This is a photo of one of our drones inspecting a wind turbine.

Over the next few decades, the importance of wind turbines within the power industry is going to be paramount for governments and companies across the globe to reach our ambitious net zero targets. It is the responsibility of everyone involved to make these targets achievable in a SMART way.

There are now thousands of wind turbines installed, most in the best locations for wind energy. However, many of them are coming to an end of their regulatory life but not necessarily an end to their productive life.

Providing we can extend the regulatory term in the wind farm, we can keep benefiting from these excellent locations for wind energy without significant investments both in terms of CAPEX and also in terms of new resources and materials allocated (use sustainably what we have instead of dismantling). To this end, we need to be sure that our existing blades can cope with a lifetime extension beyond the initial planned lifespan and design.

Wind turbine operational readiness and availability to produce power to the grid 24/7 all year round is based on a number of factors over their lifetime: 

  1. Initial Operational Design
  2. Operational installation/ Maintenance
  3. Production/Energetic availability
  4. Designed lifespan of a turbines operations of 20-25 years
  5. Lifetime Safety guarantees

All five of these points are with a provision that the specified inspection/ maintenance is completed, regular inspections and testing are performed periodically, and faults are rectified with a timely and planned approach.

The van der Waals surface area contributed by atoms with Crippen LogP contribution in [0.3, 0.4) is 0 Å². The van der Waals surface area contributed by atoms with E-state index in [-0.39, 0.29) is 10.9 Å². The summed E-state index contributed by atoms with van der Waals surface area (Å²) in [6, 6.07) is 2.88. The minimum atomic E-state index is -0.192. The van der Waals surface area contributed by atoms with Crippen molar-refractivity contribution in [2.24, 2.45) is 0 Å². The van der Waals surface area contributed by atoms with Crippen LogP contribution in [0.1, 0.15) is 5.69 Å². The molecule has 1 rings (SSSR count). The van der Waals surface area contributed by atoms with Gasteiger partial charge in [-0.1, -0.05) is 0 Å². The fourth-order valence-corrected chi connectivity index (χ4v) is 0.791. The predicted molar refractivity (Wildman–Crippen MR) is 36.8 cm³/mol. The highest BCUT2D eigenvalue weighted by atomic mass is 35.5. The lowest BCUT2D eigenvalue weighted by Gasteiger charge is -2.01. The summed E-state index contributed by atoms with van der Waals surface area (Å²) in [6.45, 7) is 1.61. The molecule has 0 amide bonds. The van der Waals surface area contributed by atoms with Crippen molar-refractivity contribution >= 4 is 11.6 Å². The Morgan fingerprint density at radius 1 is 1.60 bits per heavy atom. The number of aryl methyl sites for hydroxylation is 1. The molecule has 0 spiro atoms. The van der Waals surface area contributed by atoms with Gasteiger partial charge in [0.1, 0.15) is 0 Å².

If one of the above points is not SMART from the offset, we are setting ourselves up to fail. 

Then it becomes crucial to assess the state of blades prior to taking a decision on extending the life of the wind farm, as only with all the data and foreseen investments at hand will the decision be an informed one.

A thorough blade inspection is needed. High-resolution images from all sides of the blade allow us to detect any significant damage that can progress in the foreseen life extension or require immediate action or even the replacement of a blade. We need to take into account the different factors that affect a replacement of an old blade, such as:

  • Do they still manufacture them? If so, where? If not, can I repair it? How much downtime will be involved?
  • Is there crane availability in the area? Have craneage areas been removed after build? At what cost both in time and expenditure?

Based on the data we may end up concluding that, in some cases, a repowering of a wind farm is a much better idea than a life extension, while in others the conclusion may be the opposite.

What our automated inspections can add in value is not only their speed, low cost, and high resolution, but also our Artificial Intelligence, which is sure to detect more damages than usual inspections and therefore provide a more accurate forecast for the future.

Lifetime extension involves much more than just a quick decision. Fortunately, Perceptual Robotics has tools that can help you today to make these decisions on an informed basis.